President Yanai emphasizes speed in the sense of getting products that keep pace with customer needs to the stores, and he says that his goal is to overthrow the Inditex Group who owns the famous Zara stores. He focuses on speed as one of the means to do this with a target of two weeks from product planning to delivery.

In order to make this into reality, the design department, the marketing department, and the distribution center have all been brought together at the new Ariake office. By physically bringing together employees from several departments in one office, the sequence leading up to product supply has become more seamless.

We also need to note that Fast Retailing has secured a vast office space of 16,500 square meters. Compared to the Midtown Tower office at Roppongi, where employees were divided across several floors, the Ariake office is not a vertical space but one that extends horizontally, making it easy for employees from various departments to meet face to face. As a result, the environment makes it easy to bring together teams of employee, which, in turn, raises efficiency at work.

Photograph courtesy of the Allied Works Architecture website

3.Getting the office ready for use from Day 1

Cloepfil says that he was confident of the beauty of the design because the plans were based on the working styles of the West Coast. But, he was extremely anxious about how well it would work in Japan in reality.

The office is after all a space for employees and it must have the kind of functionality that allows them to use it properly. He confirmed that there was a shared awareness of the kind of freedom that allows employees to work in their own way and in their preferred places, and shared the purpose and goal of the new office with the management staff through several induction courses at Fast Retailing.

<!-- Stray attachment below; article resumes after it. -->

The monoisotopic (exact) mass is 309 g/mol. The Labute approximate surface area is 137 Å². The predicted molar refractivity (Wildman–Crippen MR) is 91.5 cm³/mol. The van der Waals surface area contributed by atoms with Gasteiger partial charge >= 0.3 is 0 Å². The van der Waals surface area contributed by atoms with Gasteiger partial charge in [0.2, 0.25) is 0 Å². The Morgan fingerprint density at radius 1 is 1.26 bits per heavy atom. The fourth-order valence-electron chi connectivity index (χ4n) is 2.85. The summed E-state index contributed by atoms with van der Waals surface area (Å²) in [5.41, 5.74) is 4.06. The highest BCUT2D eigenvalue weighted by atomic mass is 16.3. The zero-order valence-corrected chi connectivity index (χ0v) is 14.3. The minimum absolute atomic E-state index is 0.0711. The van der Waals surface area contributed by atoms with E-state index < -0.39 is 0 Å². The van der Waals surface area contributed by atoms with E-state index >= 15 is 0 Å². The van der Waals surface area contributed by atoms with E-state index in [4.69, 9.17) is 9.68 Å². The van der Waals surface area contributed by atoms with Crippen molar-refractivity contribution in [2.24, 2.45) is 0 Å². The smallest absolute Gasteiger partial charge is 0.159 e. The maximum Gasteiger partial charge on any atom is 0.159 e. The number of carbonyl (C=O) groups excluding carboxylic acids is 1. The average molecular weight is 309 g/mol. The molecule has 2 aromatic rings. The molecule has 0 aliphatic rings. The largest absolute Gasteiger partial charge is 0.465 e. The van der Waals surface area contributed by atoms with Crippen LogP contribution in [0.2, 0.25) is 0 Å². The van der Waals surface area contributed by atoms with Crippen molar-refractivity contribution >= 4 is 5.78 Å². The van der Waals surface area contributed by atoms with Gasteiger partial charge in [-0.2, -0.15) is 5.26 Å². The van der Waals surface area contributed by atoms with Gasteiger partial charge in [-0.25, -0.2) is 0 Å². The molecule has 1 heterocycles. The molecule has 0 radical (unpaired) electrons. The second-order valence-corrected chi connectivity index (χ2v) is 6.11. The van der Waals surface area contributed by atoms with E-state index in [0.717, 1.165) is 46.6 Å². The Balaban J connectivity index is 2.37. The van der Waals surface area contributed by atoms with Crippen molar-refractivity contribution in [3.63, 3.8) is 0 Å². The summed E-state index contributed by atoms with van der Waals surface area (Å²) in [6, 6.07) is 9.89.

On the first working day in the new office, Cloepfil was there to see the reactions of the employees with his own eyes, but when he saw how they used the different spaces in the office quickly and without hesitation, his anxiety lifted in a moment. The introduction of the new working styles was seamless thanks to the exhaustive employee induction timed to coincide with the presentation of the new design.

Photograph courtesy of MONOCLE

In conclusion

As a step in working style reform, American West Coast designs are starting to pop up in Japan with the aim of improving the office, and there is a general sense that the introduction to Japan is successful. Perhaps the problems with offices that have been resolved in the United States are surprisingly similar to those in Japanese offices.

Related articles:
Snow Peak Business Solutions is taking on the challenge of the nature-oriented workplace
Three reasons why offices capable of challenging the world are not possible in Japan

When Cloepfil saw the UNIQLO Roppongi office and the employees stuck at their own desks under a low ceiling, he said that the problems were very similar to the ones still challenging many corporations in the United States.

Like President Yanai with his hopes to unseat Zara, there are many corporations in Japan who want to challenge the world. Perhaps it is important to create offices that can challenge the world at such corporations.

Writer of this post

Kazumasa IkomaWhile working as an office manager in San Francisco, he posted numerous articles about the office designs, corporate cultures, and working styles on the West Coast. He researches what constitutes comfortable offices for companies and employees every day and puts his ideas into practice at his company.